(LaPorte County, IN) - A Michigan City area woman saw a lot more suffering and death from COVID-19 than she expected during her six weeks as a nurse at a New York City hospital she described as just like a war zone.
Lynn Criggley, though, said she doesn’t regret her decision and would go back if given the opportunity. “I wouldn’t trade the experience for anything in the world,” she said.
Initially, Lynn Criggley said stress levels and other emotions were off the charts as doctors struggled to learn how to treat the new virus and patients on ventilators doubled normal room capacity.
She was assigned to Bellevue Hospital Center working dialysis for patients whose kidneys were shutting down from advanced stages of the virus. Criggley said she went to New York City to make a difference but often felt helpless from so many patients not responding to treatment or taking a sudden turn for the worst. “We didn’t know what we were walking into. The beds were lined up one next to another,” she said. Criggley, a full-time registered nurse for Dunes Hospice out of Valparaiso, answered a call for help with a manpower shortage while the virus was peaking in the city of eight million people. She worked 21 straight 12 hour shifts before receiving two days off and later worked 80 hours for two consecutive weeks before returning to her Coolspring Township home on May 9.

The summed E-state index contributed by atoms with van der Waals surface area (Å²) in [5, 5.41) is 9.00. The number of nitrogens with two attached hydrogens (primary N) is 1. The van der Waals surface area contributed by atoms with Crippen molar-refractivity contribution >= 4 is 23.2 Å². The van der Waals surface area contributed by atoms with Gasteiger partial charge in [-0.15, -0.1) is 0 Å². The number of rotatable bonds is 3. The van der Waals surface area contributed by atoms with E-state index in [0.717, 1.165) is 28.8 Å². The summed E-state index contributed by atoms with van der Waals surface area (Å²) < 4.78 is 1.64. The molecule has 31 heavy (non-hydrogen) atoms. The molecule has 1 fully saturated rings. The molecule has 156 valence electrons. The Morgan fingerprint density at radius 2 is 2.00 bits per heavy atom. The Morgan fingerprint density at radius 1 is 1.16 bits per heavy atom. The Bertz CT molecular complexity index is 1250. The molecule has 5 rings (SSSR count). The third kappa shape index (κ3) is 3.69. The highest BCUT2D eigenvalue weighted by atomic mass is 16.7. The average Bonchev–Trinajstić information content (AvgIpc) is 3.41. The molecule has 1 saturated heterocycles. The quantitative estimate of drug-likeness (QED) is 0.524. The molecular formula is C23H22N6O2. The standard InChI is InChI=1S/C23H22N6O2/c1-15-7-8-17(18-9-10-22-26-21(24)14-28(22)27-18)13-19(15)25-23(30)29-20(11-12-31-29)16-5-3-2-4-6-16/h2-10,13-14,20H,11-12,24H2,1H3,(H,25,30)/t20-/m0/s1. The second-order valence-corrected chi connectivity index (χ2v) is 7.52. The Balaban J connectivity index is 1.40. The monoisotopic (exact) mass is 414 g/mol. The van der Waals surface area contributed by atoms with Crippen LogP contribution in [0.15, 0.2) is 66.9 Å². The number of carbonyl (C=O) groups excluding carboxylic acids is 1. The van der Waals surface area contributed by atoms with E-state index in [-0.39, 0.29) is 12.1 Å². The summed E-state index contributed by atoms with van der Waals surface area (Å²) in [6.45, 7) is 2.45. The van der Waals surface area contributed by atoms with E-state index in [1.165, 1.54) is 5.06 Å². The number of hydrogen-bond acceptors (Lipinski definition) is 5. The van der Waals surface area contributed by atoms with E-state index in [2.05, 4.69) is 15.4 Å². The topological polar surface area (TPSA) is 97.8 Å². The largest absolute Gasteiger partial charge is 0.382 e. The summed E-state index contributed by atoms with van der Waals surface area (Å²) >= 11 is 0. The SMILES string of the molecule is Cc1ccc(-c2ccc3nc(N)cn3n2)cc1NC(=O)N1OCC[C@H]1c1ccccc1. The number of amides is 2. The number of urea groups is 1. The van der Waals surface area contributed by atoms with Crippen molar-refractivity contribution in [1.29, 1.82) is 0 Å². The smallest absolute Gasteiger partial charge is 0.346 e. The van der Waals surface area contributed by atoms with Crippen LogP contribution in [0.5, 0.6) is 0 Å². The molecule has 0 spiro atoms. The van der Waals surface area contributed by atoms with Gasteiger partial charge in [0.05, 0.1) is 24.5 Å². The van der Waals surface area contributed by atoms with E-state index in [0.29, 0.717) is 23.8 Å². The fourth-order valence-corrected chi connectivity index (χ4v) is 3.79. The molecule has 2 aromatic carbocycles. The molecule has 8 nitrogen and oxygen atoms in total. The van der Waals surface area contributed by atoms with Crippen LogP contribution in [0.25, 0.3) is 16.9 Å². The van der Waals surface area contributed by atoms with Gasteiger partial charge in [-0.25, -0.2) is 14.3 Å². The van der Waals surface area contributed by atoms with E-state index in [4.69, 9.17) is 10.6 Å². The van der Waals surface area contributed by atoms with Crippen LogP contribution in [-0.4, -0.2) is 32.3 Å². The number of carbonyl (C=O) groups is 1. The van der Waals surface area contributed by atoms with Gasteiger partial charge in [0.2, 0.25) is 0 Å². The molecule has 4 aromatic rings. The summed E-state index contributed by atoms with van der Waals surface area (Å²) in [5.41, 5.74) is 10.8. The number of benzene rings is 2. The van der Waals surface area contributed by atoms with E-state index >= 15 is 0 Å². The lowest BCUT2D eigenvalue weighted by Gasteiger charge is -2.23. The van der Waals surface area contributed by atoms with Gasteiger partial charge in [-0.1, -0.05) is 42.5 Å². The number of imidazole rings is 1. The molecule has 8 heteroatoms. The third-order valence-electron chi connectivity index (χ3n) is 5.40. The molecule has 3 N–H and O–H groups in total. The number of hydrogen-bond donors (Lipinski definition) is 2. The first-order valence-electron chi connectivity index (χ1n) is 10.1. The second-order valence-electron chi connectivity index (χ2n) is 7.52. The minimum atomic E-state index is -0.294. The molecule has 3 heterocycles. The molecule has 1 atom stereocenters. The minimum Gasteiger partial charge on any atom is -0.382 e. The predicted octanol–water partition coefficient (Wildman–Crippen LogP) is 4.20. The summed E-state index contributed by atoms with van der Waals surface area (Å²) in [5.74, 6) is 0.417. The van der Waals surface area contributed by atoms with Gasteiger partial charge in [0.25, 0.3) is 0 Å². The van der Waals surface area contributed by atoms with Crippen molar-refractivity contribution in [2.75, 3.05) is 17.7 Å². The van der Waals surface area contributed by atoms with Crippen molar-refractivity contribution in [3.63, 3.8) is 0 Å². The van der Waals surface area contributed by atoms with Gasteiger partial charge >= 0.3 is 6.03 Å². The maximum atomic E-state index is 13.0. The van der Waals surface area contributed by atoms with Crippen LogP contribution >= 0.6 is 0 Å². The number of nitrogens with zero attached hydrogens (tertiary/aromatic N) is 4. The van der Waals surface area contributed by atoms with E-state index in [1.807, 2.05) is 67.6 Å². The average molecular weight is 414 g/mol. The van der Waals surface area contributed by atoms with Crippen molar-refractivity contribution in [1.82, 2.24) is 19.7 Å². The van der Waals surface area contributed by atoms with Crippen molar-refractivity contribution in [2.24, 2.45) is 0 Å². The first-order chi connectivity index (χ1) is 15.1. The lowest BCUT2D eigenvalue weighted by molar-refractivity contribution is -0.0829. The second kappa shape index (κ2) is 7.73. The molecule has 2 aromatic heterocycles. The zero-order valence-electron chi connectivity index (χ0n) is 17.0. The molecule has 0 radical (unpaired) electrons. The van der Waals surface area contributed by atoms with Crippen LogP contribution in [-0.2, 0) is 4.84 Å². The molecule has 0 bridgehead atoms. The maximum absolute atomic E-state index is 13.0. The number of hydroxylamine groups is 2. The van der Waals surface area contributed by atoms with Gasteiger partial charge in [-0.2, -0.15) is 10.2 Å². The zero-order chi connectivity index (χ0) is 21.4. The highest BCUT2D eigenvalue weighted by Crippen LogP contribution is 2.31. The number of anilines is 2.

Criggley said she appreciated the applause from firefighters and citizens outside the hospital when she and others in her group completed their shifts but it didn’t erase the discouragement especially during the first couple of weeks. “All we could do was get on the bus and cry because we knew what was going on behind those doors,” Criggley said.
Eventually, Criggley said morale improved as doctors got a better handle on treatment and the number of deaths and new patients began improving. “Hallelujah, the curve out there is starting to flatten. The success stories are getting better and we’re seeing more people leave the hospital than we ever thought would be possible,” she said.
Criggley said she could have signed on for another three weeks of duty, but felt she had served her purpose.
She managed to stay COVID-19 free and is self-quarantining for two weeks as a precaution. Criggley said she was also surprised very few of her patients were elderly. Most of them were males ages 35 to 60.
“The stories that you hear about the refrigerated trucks and the makeshift morgues and all of that it’s all very true. It’s all very true,” she said. Her advice to the public even in not so densely populated areas is not to take coronavirus lightly. “I understand that people need to get out and I understand they need human interaction but be smart people. Masks and keep your social distancing. It’s absolutely not like the flu,” Criggley said.